Now won’t be a bad time to strive for a higher role, a greater responsibility. But if you think your experience makes your job-hunt a cakewalk, you are slightly off the mark. The hiring managers out there know enough tricks to baffle the well-prepared-you and lay bare the weaknesses you swore to conceal till the apocalypse. So here are a few traps, framed as questions, to set you up.
Question: Why is there a time gap in your employment history?
Trap: Are you the one who is used to taking long breaks between jobs?
As opposed to the common perception, a gap on your resume won’t make recruiters repel you. It’s alright to take a break to take care of some sick and old in the family, to fulfil some personal commitments, to overcome a setback. Having said that, do not lie to save your arse!
Question: Why do you want to leave your current company?
Trap: Are you going to leave us too – coz we might be running things pretty much the same way
Rule number 1: Do not bitch about your current employer
Rule number 2: Do not bitch about your current employer
Rule Number n: Do not bitch about your current employer
Your safest bet – “It has been great, but my current role doesn’t anymore have enough challenges or opportunities that I want to take up moving forward”. This is the most clichéd of alibis you can come up with, and that’s why it works.
Question: Why should we hire you?
Trap: Do you even know the specific role you are contesting for, or you just saw a vacancy and showed up!
Be sure you have done your homework before you, well, show up! Know what the company is all about – Its clients, its area of expertise, but most importantly, its expectations from the individual claiming the position.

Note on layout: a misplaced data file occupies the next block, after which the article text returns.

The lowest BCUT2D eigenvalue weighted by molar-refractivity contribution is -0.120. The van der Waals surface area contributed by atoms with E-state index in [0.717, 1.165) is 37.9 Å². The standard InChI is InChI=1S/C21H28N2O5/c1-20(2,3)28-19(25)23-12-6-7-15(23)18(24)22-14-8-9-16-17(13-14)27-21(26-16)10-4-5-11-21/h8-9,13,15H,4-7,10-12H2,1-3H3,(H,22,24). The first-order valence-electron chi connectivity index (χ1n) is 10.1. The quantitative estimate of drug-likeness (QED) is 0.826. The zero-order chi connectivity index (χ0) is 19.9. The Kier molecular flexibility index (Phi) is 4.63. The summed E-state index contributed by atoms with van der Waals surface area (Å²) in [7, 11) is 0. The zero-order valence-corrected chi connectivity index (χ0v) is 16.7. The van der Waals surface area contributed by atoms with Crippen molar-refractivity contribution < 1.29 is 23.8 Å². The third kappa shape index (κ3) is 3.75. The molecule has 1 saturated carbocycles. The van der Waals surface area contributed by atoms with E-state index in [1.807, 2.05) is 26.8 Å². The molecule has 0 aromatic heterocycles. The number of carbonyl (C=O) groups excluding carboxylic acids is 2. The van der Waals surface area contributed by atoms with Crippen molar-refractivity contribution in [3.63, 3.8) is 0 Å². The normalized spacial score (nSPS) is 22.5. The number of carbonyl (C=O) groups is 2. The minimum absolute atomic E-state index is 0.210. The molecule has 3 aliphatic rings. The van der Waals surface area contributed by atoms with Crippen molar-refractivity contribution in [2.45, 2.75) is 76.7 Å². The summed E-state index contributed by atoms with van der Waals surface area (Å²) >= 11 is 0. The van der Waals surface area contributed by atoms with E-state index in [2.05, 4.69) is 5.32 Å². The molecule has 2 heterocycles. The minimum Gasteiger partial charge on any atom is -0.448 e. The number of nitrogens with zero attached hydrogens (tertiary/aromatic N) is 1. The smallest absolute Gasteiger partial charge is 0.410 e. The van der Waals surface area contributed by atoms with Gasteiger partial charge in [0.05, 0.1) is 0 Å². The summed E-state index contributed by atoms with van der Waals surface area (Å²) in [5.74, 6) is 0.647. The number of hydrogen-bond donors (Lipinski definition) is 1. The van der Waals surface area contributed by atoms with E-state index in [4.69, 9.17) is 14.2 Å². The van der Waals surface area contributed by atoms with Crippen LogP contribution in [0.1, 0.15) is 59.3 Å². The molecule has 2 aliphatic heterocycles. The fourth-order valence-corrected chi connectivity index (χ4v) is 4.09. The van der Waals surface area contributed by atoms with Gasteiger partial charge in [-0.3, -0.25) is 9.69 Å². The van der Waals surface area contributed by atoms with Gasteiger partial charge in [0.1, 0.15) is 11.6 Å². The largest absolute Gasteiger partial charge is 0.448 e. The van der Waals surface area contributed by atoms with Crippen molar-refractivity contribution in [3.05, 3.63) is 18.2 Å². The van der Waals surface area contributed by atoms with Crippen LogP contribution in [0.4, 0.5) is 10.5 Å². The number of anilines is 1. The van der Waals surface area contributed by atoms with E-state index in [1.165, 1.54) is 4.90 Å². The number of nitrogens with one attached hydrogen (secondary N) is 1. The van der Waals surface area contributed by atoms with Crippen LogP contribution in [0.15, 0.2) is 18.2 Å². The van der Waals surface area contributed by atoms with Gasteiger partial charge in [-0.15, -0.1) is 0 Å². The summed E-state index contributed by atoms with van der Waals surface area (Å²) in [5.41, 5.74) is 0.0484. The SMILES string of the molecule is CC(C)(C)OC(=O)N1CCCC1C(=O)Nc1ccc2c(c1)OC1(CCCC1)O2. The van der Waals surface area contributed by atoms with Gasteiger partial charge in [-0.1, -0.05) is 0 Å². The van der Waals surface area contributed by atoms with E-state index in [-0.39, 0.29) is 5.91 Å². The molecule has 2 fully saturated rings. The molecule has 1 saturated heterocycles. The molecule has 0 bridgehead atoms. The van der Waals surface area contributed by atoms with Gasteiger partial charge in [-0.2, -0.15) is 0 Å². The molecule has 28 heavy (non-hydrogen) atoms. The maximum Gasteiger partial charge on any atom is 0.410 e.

Question: What would someone, who doesn’t particularly like you, say about you?
Trap: Come on, speak up you goat! Chart down your weaknesses for me. Let me lash you with a whip!
This is the trickiest of all, and also the one where you can nail it. You would need to mold your not-so- impressive traits into your strengths. For example, if someone finds you too dominant, or too paranoid when it comes to panicking over the little loopholes here and there in a project, you can anytime come across as someone who has an eye for detail, and a go-for-broke ambition.
Question: What is your ideal job?
Trap: Is it even close to what we are offering you?
Who doesn’t have career aspirations? And, it’s okay to be honest about them. But don’t get all too dreamy. Do not get your sermon on about how you always wanted to be a playback singer, when as a matter of fact, you are sitting there for a Content Writer position. Trust the interviewee to feel jittery about the intuition of you running off midway your job, only to give wings to your vocal cords.
It is a precarious little world, and that’s a precarious little chair you are seated on the judgement day. Do not get caught up in the excitement, for the job is not yours. Not Yet.
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